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“It's time to take back one of Harvard’s few large quiet spaces from our CS50 overlords,” read the details of a student-organized event looking to mock-protest a popular computer science course and its regular presence in Widener Library’s Loker Reading Room.
The satirical protest targeted office hours for Computer Science 50: “Introduction to Computer Science,” the first and only course to extend Widener Library’s weeknight hours until midnight, instead of its previous 10 p.m. closing time.
From the outset, the protest was intended as a joke, according to its would-be organizer, Dashiell F. Young-Saver ’16.
Starting this fall, CS50 students have set up shop to work on problem sets in Widener’s iconic Loker Reading Room, which uncharacteristically abounds with activity and noise as each office hours session progresses.
Originally scheduled for Monday evening but canceled before its punchline was delivered, the protest would have “pack[ed] the reading room with as many people as possible, all of whom will be studying for their just-as-valuable-classes,” according to the event details.
“[W]hen all the CS50 students come at the normal time (9pm), we will collectively ‘shush’ them whenever they make a noise. This will not stop until they actually shut the hell up and let us have our study space,” the protest description continued.
The Facebook event, which publicized the mock protest, disappeared from the social media site before Monday evening, after it attracted many comments in response.
Young-Saver, a Crimson editorial writer, said the inspiration for the joke protest came from studying with a group of friends in Widener, as CS50 students filed into the library for office hours and started talking loudly.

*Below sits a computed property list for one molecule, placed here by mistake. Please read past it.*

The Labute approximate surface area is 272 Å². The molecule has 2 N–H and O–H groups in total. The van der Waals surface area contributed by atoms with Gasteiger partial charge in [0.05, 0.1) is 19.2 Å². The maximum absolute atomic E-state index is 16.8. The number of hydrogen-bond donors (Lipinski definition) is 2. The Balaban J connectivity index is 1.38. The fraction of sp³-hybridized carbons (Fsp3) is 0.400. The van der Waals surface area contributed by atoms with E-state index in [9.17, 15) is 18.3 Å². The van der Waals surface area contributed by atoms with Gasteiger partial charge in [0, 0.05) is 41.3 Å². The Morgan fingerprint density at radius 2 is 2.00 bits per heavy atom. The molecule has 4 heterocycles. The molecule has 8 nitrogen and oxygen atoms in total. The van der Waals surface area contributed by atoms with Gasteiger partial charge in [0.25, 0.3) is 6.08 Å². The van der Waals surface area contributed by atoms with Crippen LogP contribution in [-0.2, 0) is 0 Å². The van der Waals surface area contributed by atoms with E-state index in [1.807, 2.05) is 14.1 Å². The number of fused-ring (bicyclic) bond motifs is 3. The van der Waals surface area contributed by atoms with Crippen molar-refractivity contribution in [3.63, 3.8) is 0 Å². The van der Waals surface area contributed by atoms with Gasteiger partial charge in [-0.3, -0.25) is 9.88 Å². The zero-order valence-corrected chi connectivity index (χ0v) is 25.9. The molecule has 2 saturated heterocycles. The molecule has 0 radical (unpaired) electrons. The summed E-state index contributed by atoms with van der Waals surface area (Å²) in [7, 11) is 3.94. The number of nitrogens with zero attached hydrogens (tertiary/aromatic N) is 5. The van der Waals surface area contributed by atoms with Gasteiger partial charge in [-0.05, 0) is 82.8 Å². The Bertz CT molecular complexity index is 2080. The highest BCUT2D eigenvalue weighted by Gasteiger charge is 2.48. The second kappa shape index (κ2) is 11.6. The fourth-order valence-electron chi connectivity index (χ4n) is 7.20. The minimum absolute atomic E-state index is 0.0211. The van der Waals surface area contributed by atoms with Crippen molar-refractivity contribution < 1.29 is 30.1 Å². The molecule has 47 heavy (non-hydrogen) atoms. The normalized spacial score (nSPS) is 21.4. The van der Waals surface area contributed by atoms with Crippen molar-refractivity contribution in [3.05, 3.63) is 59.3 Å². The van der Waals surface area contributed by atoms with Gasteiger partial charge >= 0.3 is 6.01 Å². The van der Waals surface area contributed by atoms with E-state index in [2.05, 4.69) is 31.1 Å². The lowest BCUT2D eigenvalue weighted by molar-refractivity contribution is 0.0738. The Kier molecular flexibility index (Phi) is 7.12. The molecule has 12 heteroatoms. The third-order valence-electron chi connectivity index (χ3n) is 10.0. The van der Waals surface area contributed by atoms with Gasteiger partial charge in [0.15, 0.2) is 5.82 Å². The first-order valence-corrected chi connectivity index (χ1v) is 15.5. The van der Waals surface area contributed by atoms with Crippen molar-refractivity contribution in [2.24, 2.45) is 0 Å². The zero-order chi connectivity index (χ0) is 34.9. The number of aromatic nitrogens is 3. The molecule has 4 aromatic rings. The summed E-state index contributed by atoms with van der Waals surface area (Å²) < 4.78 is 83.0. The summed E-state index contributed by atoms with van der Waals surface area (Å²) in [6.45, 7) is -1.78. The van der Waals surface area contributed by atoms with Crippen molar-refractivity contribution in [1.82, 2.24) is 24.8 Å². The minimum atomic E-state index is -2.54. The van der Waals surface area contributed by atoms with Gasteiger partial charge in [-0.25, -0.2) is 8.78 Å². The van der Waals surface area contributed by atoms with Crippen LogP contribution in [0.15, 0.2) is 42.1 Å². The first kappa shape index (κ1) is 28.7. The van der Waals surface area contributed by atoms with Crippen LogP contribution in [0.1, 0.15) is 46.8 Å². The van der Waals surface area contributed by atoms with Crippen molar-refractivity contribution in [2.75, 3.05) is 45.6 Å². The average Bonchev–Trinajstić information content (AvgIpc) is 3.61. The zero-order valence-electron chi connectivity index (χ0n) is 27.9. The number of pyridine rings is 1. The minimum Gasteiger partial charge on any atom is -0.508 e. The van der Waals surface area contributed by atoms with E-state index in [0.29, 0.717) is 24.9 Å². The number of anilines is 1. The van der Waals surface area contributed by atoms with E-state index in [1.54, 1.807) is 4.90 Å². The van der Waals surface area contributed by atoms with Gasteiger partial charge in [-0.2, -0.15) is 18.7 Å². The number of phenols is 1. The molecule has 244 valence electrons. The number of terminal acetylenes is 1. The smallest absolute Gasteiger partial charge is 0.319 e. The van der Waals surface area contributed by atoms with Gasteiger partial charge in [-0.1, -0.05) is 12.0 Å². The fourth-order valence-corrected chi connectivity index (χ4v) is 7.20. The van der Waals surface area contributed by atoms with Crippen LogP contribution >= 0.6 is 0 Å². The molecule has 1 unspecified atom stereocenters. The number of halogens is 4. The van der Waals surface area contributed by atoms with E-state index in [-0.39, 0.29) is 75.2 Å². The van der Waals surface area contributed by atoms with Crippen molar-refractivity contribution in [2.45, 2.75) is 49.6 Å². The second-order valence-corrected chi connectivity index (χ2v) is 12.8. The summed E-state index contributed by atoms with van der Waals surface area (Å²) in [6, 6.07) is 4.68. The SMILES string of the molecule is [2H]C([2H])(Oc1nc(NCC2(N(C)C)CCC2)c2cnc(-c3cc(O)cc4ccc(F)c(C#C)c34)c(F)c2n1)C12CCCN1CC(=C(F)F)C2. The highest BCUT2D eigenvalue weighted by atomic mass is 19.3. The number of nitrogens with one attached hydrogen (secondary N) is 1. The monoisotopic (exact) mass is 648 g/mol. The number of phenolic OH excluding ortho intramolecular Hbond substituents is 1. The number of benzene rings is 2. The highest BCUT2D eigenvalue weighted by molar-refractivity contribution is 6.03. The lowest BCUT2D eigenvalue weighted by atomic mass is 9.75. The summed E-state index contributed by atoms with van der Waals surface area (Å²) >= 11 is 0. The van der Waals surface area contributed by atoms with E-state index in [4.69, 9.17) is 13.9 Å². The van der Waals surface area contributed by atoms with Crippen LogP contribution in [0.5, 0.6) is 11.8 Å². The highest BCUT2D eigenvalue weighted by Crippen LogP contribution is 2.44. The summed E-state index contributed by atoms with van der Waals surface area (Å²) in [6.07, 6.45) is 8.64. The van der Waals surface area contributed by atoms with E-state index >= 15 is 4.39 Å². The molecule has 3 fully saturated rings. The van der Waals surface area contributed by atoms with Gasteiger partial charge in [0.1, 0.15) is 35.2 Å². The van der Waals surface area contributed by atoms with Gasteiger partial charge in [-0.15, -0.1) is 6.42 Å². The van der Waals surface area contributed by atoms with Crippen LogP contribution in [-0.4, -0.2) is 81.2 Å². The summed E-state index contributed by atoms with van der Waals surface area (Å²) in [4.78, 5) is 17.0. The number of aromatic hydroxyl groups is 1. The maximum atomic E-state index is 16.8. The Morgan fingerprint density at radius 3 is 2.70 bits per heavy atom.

“I thought it would be pretty funny to [mimic them] on a massive scale and shush them,” Young-Saver said, adding that his casual conversation with friends “was never an intention to actually hold a protest.”
Young-Saver’s joke protest also spawned other joke protests, including a “Take Back ‘Take Back Widener’” event, said Handong Park ’18, a current CS50 student.
Park said he understands both the vocal enthusiasm for and rejection of CS50 in Widener.
“It’s really a matter of perspective,” Park said. “If you’re not in the class, it’s probably annoying [to have] all of these people sort of invading a library space.”
At the same time, Park said, since CS50 is a class, undergraduates want extra office hours and an accessible location for them.
Young-Saver said he appreciated the wit behind the other satirical protests as well as the on-campus dialogue they created about CS50’s power and visibility on campus and how corporations can influence course curricula.
“I think most people got the joke, and I’m glad that it did spark a broader conversation,” Young-Saver said.
The mock protest, and the reactions to it, is only the most recent instance of undergraduate debate about CS50. The massive course, widely regarded as something of a cultural touchstone as well as a class thanks to the hype surrounding it, has attracted parodies and criticism as it continues to grow. It expanded to Yale this fall.
—Staff writer Melissa C. Rodman can be reached at firstname.lastname@example.org. Follow her on Twitter @melissa_rodman.
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